|Ph.D Student||Khudyakov Polyna|
|Subject||Statistical Analyses of Call Center Data|
|Department||Department of Industrial Engineering and Management||Supervisors||Professor Paul Feigin|
|Professor Malka Gorfine-Orgad|
|Full Thesis text|
This study looks into management problems of call centers and the opportunity to analyze a large quantity of data collected over a long time period. The aim is to develop and apply methods of statistical analysis to call center data in order to identify basic problems, to find the sources of such problems, to develop ways for their solution and to estimate their possible impact.
We consider Markovian models for a call center with and without an Interactive Voice Response (IVR) system and approximate performance in the Quality and Efficiency Driven (QED) asymptotic regime, which is suitable for moderate to large call centers. In contrast to exact calculations, the approximations are both insightful and easy to implement (for up to thousands of agents). We validate our models against data from a US Bank Call Center, and our results demonstrate that simple models still provide very useful descriptions of much more complex realities.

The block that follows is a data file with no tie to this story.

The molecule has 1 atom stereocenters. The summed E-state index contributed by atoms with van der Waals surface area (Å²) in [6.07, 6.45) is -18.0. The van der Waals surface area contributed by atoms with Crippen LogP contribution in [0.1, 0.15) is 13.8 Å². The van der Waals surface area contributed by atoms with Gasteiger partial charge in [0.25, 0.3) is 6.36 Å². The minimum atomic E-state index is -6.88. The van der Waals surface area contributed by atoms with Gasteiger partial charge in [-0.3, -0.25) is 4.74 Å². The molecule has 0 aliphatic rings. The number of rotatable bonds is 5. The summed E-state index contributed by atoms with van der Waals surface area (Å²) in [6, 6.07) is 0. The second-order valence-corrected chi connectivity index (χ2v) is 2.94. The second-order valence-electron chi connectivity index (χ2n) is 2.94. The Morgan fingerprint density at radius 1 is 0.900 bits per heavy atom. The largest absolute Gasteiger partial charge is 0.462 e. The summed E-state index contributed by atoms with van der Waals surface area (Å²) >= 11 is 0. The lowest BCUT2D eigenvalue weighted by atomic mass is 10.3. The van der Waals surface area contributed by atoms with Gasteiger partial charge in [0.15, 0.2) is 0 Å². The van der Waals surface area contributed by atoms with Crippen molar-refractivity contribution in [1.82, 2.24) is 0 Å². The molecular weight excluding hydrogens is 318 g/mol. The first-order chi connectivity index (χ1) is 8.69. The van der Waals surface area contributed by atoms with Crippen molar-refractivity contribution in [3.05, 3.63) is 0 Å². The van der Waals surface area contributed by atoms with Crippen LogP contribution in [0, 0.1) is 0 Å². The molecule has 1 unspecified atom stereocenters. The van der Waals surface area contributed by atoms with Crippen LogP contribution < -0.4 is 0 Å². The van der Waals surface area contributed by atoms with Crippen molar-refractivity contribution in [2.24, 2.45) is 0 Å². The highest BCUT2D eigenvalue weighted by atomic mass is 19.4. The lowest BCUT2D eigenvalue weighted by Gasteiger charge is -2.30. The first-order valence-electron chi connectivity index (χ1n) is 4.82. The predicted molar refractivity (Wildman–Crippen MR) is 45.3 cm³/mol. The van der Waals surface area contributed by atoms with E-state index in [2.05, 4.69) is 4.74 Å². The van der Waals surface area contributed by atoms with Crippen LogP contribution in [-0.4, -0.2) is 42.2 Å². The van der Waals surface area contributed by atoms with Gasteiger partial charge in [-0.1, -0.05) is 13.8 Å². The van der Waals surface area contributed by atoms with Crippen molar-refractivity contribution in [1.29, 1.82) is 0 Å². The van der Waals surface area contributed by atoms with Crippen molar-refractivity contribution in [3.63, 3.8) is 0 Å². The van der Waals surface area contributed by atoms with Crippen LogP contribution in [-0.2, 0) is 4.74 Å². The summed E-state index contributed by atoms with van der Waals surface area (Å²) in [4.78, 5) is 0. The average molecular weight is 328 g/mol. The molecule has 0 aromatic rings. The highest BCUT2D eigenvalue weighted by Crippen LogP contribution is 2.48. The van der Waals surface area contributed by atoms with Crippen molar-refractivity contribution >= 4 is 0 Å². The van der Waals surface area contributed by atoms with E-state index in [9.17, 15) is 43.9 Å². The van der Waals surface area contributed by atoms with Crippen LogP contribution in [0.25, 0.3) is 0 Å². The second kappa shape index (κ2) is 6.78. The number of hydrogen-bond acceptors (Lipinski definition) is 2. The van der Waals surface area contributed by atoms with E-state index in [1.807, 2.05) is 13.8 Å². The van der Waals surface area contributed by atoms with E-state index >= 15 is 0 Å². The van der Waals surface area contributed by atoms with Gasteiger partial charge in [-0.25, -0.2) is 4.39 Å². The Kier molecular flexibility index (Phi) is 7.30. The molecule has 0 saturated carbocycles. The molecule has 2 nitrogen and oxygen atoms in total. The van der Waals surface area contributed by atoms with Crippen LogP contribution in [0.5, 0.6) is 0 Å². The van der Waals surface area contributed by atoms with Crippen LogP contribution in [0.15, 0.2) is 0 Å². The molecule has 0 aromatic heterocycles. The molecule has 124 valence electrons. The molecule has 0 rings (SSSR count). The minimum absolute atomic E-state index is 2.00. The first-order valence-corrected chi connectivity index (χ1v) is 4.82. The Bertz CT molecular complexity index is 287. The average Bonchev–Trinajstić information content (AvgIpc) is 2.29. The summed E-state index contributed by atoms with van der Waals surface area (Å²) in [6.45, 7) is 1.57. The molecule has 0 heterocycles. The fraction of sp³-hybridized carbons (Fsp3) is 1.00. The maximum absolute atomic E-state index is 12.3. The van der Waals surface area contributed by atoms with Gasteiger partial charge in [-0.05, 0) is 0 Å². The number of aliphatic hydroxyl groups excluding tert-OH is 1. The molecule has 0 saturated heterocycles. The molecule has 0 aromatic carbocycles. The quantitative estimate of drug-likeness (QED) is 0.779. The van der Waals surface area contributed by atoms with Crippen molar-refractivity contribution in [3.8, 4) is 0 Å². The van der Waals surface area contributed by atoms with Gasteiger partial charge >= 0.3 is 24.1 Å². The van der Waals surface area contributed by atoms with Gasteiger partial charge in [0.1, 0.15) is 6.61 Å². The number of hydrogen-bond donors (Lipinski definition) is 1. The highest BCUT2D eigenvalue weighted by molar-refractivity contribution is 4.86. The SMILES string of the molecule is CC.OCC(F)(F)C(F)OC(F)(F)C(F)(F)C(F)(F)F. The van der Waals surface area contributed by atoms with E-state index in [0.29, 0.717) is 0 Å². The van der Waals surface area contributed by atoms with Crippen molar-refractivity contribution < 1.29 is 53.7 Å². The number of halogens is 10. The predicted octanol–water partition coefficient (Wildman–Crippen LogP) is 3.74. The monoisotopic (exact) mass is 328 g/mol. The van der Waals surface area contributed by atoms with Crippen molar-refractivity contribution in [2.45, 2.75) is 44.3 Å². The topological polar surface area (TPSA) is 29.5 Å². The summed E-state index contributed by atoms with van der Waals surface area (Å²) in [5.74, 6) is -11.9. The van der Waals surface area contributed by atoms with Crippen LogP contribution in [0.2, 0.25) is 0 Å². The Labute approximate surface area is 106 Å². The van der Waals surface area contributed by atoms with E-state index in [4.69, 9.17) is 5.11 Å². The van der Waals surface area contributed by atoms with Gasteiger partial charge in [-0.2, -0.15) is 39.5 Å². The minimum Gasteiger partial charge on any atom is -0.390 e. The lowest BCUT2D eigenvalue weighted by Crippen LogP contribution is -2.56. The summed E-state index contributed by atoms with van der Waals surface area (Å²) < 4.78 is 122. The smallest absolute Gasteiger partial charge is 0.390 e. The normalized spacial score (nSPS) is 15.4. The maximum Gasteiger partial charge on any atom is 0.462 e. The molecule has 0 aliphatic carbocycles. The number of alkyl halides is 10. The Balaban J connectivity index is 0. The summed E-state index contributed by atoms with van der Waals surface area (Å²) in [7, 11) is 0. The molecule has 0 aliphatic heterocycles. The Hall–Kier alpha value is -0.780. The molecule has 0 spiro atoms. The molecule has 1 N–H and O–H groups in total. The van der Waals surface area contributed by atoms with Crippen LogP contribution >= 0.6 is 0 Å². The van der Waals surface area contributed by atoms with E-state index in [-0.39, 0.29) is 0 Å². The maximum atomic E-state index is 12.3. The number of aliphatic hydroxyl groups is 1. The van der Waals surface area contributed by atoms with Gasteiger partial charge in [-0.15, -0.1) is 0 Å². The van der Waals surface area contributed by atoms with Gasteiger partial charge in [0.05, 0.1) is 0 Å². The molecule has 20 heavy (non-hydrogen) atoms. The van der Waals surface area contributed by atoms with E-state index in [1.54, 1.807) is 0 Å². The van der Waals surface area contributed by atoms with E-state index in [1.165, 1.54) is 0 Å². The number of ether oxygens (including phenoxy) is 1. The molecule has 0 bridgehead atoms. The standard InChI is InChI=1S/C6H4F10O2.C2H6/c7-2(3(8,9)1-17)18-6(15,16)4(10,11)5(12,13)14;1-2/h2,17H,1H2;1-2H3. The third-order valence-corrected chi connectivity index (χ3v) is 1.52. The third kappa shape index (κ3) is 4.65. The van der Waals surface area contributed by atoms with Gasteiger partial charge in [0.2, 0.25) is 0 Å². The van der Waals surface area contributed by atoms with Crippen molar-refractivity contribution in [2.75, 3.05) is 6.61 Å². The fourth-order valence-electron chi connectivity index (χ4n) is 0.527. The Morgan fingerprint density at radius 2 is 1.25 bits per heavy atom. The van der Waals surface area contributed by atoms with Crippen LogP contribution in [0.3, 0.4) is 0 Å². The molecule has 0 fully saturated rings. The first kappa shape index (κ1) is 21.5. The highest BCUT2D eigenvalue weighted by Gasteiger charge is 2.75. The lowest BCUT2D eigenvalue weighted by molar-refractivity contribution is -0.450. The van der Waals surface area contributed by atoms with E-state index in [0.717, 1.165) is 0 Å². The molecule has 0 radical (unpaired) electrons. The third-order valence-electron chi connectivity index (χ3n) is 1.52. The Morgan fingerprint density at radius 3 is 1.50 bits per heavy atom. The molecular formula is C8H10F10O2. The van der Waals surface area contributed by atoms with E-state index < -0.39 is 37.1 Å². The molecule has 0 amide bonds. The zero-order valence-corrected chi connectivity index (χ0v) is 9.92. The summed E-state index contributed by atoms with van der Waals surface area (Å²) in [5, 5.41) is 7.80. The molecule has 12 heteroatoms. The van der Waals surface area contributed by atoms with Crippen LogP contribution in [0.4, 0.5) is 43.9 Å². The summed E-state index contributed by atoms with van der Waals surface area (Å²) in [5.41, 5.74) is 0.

We also present a statistical analysis of customer patience. This work is the first attempt to apply frailty models to an analysis of customers' patience while taking into account the possible dependency between calls of the same customer, and estimating this dependency. We extended the estimation technique of Gorfine et al. (2007) to address the case of different unspecified baseline hazard functions for each call, to address the case in which the customer's behavior changes as s/he becomes more experienced with the call center services. Then, we provided a new class of test statistics for hypothesis testing of the equality of the baseline hazard functions. The asymptotic distributions of the test statistics were investigated theoretically under the null hypothesis and certain local alternatives. We also provided a variance estimator. The properties of the test statistics, under finite sample size, were studied by an extensive simulation study and verified the control of Type I error and our proposed sample size formula. The utility of our proposed estimating technique is illustrated by the analysis of the call center data of an Israeli commercial company that processes up to 100,000 calls per day.